In addition to studying Japanese bamboo flute (known as shakuhachi) with a master teacher in Osaka, Hunter kept his performance skills sharp by involving himself in Japan's Irish music scene (yes, there is such a thing). Meanwhile Alden and Elliott kept on gigging here, occasionally incorporating a fiddler into the band.


Hunter's return to the States and to the Nots roster comes at a time when the group finds itself not only with a larger repertoire, but with a more diverse sound as well, thanks to an expanded arsenal of traditional folk instruments from around the world. Elliott performs on drums, bodhran, cajon, djembe and tenor sax; Alden on cittern, guitar, bass, banjo, mandolin and er-hu; Hunter on flutes, whistles, pipes, diidgeridoo, trumpet, accordion and the Japanese shakuhachi. Why Not? (Black Coffee Recording) is a two-CD set, showcasing the two sides of the Celtic Nots: their traditional Celtic side and the more creative, improvisational side that has grown out of their mutual love of a variety of forms. While the group has never claimed to be entirely "traditional" when it comes to anything musical, there is certainly a division of style and theme here that is well-served by this double offering.


The show at the Met will also feature performances by Irish band An Dochas and by the Haran Irish Dancers.





Bloomsday Boogie --Man, there's a lot of action going down this week, isn't there? Bloomsday, Cinco de Mayo -- not to mention the random shenanigans brought on by acute cases of cabin fever and senioritis. It's the spring thing, I guess, and people are responding by crawling like bear cubs out of their winter warrens to scratch themselves, get a taste of this lovely mild weather and to take a bite out of the increasingly great nightlife we've been experiencing here in the 'Kan. On that note, I thought I'd direct your attention to a few of the live music bits in the coming week that recently caught my eye.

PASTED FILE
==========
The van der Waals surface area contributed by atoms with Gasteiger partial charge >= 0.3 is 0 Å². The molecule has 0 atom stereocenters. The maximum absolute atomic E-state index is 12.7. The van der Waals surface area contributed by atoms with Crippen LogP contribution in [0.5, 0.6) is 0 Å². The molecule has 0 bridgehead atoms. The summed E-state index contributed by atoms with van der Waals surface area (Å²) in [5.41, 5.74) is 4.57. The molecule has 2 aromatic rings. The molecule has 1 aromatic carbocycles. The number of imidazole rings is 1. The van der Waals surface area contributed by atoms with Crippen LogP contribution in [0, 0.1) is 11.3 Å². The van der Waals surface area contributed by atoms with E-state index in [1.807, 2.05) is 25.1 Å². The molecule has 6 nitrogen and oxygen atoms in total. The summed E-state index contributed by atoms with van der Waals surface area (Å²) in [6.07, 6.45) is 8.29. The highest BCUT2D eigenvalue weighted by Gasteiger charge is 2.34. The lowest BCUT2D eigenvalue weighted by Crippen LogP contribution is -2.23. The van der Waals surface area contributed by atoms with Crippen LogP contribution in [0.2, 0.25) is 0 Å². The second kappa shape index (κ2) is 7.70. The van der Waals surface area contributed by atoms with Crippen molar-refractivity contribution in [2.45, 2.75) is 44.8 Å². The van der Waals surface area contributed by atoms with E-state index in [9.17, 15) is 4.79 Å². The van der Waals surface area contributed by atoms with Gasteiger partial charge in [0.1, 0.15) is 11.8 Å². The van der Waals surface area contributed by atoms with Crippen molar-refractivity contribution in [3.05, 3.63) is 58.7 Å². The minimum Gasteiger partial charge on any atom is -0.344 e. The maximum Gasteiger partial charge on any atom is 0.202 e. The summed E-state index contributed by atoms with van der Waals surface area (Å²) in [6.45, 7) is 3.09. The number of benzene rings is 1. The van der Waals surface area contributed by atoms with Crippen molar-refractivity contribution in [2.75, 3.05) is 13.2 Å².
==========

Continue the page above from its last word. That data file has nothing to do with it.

This Friday night, April 30, RAWK is throwing an "End of the College Year/Bloomsday Weekend" bash at Club Soda (715 E. Sprague at 7:30 pm. Tickets: $7) featuring local (and regional) bands Sittser, the Myriad (from Seattle), Scarlet Parkway (Seattle), My Buddy Sean's Band and Thalamos. Headliner Sittser is composed of Seattle-area players currently attending Whitworth College. The six-piece band recently opened for Christian rockers, the Newsboys, at the Opera House and has a couple of CDs to pimp, namely, Road to Anywhere and Dawn.


Over on the north shore of Riverfront Park near the Flour Mill, Bloomies and the rest of us are going to find a happening -- and free -- two-day live music festival raging (Saturday, May 1, from 10 am-7 pm and Sunday, May 2, from 10 am-5 pm) sponsored by Spocannabis, a local nonprofit organization working for something I'd wager a lot of us would like to get behind, Cannabis Liberation. The local music lineup for Saturday looks like this: Raggs & amp; Bush Doktor, followed by CTRL-Z, Pacino (formerly Riot Squad), White Knuckle and Deaconess Fatality. On Sunday, it's the Planet Refugees, followed by Soma, Anomaly, Oblique Incidents and Monday's Fall.


Also in the night, the full service downtown all-ages venue, the Detour, is serving up something tasty on Saturday, May 1 (at 7 pm for $6), in the form of a show headlined by Barsuk Records recording artist Aveo. This Seattle-based trio has a refined, moody, pop-centric sound vaguely reminiscent of label mates Death Cab for Cutie (with whom they are currently doing some national touring) -- but with a harder sonic and lyrical edge. Guitarist William Wilson, drummer Jeff MacIsaac and bassist Mike Hudson have just recently released their second full-length album, Battery, the happy result of a relatively luxurious (for these guys) 21-day studio stay with notable Northwest indie-rock producer Phil Ek (Built to Spill, Modest Mouse). Yep, that's Aveo and opener Fall of Orange at the Detour (all-ages fun with yummy beer for those 21 and older) this Saturday night. Miss it at your own peril.





Publication date: 04/29/04